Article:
But your statements that putouts show range, and/or that they can display a play made (above an average MIF, in this context) are just demonstrably false.
   125. Daryn Posted: November 24, 2006 at 03:51 PM (#2244961)
Not that I use putouts, but to respond to Max: Putouts measure one thing -- outs recorded by the person making the putout. Whether it is by skill, ability or luck, that person is achieving the outs -- the seminal unit of goodness for the defense. It may be just through dint of opportunity, but if a player happened to play behind a pitching staff that led to twice as many putout opportunities and therefore recorded twice as many putouts (as you say, putouts are almost always made if the opportunity arises) he is adding more value than someone who never makes a putout because his pitcher strikes out 25 batters a game.

Similarly for assists -- if Ozzie Smith played behind an all K/FB pitching staff his value would be much less than his value if he played behind a staff of Chien Ming Wangs.
   126. Jeff M Posted: November 24, 2006 at 03:53 PM (#2244962)
The AA discounts drops quickly, of course, and in '85 and '86 the discount is -0-. I have no idea what an A league would get today but 35 percent doesn't seem outrageous. I mean, applied to WS (not to HR and RBI and OBA and that kind of stuff).

I understand better now...since you are applying the discount to WS, and not the raw stats.

The biggest discount I've seen for minor league raw stats is 28-30%, and I've used that as a "floor" for my alternative league discounts. I don't have a sense how that translates to a WS discount, though. Guess I could test it by applying the discounts to the raw stats, and then finding comparables in MLB players.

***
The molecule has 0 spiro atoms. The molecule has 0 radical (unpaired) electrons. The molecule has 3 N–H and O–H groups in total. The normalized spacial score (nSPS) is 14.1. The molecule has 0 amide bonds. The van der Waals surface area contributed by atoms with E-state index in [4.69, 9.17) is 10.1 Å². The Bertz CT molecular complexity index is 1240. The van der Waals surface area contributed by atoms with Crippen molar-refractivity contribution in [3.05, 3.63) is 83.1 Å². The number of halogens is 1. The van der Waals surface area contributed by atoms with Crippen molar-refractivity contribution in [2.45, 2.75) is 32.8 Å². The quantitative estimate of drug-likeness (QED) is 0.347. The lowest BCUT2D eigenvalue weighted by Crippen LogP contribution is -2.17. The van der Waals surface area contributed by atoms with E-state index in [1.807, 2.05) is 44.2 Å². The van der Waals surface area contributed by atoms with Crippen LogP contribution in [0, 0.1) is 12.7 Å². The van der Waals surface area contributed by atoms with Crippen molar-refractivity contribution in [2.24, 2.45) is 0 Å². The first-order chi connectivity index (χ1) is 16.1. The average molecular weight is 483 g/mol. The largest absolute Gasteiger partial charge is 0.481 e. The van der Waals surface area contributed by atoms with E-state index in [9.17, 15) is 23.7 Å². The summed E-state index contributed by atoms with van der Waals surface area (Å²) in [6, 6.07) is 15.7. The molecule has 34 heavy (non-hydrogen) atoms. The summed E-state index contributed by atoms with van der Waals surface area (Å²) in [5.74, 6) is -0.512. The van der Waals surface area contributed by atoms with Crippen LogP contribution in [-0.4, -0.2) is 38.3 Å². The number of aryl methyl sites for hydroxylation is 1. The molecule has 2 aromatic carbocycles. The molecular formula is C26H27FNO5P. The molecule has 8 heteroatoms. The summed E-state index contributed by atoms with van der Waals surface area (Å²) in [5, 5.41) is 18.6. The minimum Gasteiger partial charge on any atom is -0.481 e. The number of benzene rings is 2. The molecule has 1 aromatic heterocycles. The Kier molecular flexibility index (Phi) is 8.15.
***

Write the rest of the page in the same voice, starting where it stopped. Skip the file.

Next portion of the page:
127. Max Parkinson Posted: November 24, 2006 at 04:20 PM (#2244970)

re: Ozzie

No doubt, which is why I included the line, "I have no quarrel with you, as I'm sure that you would do at least ballpark adjustments for chances". One needs to factor in chances.

re: the first paragraph

My (altogther too long, I'm sure) diatribe was specifically against using putouts for MIFs. As I displayed, almost all of the putouts made by MIFs are either discretionary or evidence of only the bare minimum of athletic qualification to play the position. I don't believe that either of those options display added value.

Recording a putout is better than not recording a putout, sure. However, it's not like a manager has an option to not put 7 defenders in fair territory (and not on the rubber), so where's the baseline? It's the MIF example of the Stengelism: "It's good to have a catcher, 'cause otherwise there'd be a lot of passed balls." My point is that if you went with only a 2B, and no SS, your overall MIF putouts wouldn't change by very much. Can you say that about any other position?

Additionally, my point was that number of putouts have nothing to do with the quality of defensive player. Nothing. It's really difficult to say that about assists. You can take the league leader in assists, and say that he's not the best, because he got so many darn chances. But it would be very rare for a league leader in assists to be a BAD fielder. Contrast with putouts - there's every reason to believe that one of the worst defensive MIFs in the game could lead a league in putouts.

There are tons of ways to measure value for an infielder (particularly if you believe that value is best shown in performing above some level, be it the bare minimum of competence, or average), I just don't see how examining putouts is one of those ways.
   128. Mike Emeigh Posted: November 24, 2006 at 04:55 PM (#2244979)